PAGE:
The rules now in place just don’t match up with how certain groups influence voters via the internet. Thanks to savvy lobbying by tech companies, online election campaign speech remains almost entirely unregulated.
The platforms won exemptions from many campaign finance provisions by arguing that the rules would stifle their growth. They don’t have the legal requirements for ad disclaimers and disclosures — like keeping public logs of political sponsors — that television does.
That’s how the Internet Research Agency, a home for troll accounts in St. Petersburg, Russia, could spend money on Facebook pages that worked for Hillary Clinton’s defeat without having to reveal its identity.
The platforms are taking steps to change. They say they are screening and authenticating political advertisers, whose activity they are disclosing voluntarily through public databases. They have also added human moderators and artificial intelligence programs to remove fake accounts, an initiative that has lessened social media pollution.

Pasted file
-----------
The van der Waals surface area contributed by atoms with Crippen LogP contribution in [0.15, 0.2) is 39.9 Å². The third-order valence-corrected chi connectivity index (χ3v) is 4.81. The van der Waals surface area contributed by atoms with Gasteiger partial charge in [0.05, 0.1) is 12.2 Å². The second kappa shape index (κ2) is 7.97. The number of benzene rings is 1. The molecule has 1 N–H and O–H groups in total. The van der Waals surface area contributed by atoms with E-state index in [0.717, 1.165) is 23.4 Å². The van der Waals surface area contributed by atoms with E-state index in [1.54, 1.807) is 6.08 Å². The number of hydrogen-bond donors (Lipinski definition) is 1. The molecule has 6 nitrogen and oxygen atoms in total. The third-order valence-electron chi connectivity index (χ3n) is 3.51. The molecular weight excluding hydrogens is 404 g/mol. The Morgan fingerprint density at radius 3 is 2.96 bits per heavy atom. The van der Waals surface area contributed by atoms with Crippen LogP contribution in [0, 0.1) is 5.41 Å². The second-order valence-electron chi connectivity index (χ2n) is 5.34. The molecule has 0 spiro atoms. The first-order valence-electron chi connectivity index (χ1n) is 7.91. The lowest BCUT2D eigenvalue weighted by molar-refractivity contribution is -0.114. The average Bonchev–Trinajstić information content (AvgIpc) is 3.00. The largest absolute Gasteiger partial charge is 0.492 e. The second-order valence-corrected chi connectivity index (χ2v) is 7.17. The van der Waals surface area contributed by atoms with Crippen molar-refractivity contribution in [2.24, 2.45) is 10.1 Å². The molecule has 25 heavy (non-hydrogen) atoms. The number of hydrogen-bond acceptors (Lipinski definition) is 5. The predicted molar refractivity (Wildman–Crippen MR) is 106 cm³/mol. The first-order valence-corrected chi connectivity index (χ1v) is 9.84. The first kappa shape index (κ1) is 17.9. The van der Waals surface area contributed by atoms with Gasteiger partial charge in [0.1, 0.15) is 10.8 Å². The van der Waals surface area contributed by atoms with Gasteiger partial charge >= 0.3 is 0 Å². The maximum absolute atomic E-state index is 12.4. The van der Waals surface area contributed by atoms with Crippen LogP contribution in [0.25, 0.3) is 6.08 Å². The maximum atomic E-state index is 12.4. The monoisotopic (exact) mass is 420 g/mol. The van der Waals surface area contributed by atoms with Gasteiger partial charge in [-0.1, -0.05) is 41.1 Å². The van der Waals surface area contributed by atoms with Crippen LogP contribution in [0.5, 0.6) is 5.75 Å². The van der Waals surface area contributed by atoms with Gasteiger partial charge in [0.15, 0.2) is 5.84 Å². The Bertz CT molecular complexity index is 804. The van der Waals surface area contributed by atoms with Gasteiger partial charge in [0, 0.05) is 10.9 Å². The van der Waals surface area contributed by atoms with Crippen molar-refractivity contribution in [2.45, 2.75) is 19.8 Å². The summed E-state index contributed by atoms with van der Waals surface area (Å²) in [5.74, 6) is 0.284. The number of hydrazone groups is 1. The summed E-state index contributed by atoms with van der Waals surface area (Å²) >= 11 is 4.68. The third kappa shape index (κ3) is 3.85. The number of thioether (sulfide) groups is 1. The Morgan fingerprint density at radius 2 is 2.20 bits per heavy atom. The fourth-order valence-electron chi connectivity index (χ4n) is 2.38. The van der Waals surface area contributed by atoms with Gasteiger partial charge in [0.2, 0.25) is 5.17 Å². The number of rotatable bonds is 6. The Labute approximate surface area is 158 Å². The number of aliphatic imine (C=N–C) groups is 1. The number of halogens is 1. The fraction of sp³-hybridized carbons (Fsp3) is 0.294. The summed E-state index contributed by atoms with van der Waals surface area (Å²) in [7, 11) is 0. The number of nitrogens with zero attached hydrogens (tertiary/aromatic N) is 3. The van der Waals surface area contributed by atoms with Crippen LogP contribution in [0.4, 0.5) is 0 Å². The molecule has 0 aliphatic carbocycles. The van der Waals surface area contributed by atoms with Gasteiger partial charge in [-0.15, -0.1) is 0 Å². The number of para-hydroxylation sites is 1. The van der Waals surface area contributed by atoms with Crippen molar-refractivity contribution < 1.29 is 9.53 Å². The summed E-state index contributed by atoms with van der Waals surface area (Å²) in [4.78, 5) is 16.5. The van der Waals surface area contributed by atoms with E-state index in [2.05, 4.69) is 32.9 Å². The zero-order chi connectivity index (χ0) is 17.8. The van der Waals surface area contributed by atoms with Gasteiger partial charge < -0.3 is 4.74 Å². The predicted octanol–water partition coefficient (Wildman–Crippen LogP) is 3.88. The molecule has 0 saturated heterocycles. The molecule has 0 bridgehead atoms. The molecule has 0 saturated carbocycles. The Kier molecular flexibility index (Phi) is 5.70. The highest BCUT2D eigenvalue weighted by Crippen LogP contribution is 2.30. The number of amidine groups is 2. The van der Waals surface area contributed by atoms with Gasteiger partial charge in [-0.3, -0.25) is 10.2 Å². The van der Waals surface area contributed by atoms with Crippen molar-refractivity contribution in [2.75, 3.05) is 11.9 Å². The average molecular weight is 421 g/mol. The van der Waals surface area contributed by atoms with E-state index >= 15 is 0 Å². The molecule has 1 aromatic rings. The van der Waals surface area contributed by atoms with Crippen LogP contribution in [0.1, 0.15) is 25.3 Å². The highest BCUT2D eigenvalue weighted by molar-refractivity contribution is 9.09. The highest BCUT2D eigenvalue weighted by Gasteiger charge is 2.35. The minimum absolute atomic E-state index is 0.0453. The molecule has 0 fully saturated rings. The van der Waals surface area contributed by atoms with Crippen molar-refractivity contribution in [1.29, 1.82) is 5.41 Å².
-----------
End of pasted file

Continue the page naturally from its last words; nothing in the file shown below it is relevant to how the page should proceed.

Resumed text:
But they started policing themselves only after months of denial and public pressure. And their efforts only go so far: Every week seems to bring reports of improper activity slipping through the cracks….
The House recently passed a bill requiring platforms to keep public logs of political advertisers and tightening restrictions on activity originating outside the United States. A similar bill is pending in the Senate, but it has little chance of becoming law ahead of 2020, given the opposition of the Senate leader, Mitch McConnell.
The recent legislative action may be a start, but it’s steeped in assumptions of how media works left over from the days when TV and radio were the dominant forms. Social media posts that cost nothing don’t count as paid political ads, although they may have been created by well-funded organizations or profitable businesses whose goal is to sway voters.
The Internet Research Agency, for instance, pumped out free content from accounts that appeared to belong everyday Americans. Real citizens shared — and amplified — this stuff, sometimes by the hundreds of thousands.